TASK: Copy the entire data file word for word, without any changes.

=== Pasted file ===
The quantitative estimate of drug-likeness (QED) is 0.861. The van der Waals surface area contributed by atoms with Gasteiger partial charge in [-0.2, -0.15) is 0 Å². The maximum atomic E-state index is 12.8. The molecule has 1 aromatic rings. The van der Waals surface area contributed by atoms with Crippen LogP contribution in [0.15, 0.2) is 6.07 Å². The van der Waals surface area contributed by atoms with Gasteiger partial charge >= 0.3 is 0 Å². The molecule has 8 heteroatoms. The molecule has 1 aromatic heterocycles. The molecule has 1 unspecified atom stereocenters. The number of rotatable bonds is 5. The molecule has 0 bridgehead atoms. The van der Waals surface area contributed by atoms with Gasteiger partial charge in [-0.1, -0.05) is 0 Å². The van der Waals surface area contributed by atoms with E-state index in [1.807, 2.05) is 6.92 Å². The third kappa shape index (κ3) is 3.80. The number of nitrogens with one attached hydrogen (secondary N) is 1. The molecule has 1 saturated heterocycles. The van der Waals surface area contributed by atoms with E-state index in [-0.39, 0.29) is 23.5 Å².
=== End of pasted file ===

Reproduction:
The quantitative estimate of drug-likeness (QED) is 0.861. The van der Waals surface area contributed by atoms with Gasteiger partial charge in [-0.2, -0.15) is 0 Å². The maximum atomic E-state index is 12.8. The molecule has 1 aromatic rings. The van der Waals surface area contributed by atoms with Crippen LogP contribution in [0.15, 0.2) is 6.07 Å². The van der Waals surface area contributed by atoms with Gasteiger partial charge >= 0.3 is 0 Å². The molecule has 8 heteroatoms. The molecule has 1 aromatic heterocycles. The molecule has 1 unspecified atom stereocenters. The number of rotatable bonds is 5. The molecule has 0 bridgehead atoms. The van der Waals surface area contributed by atoms with Gasteiger partial charge in [-0.1, -0.05) is 0 Å². The van der Waals surface area contributed by atoms with E-state index in [1.807, 2.05) is 6.92 Å². The third kappa shape index (κ3) is 3.80. The number of nitrogens with one attached hydrogen (secondary N) is 1. The molecule has 1 saturated heterocycles. The van der Waals surface area contributed by atoms with E-state index in [-0.39, 0.29) is 23.5 Å².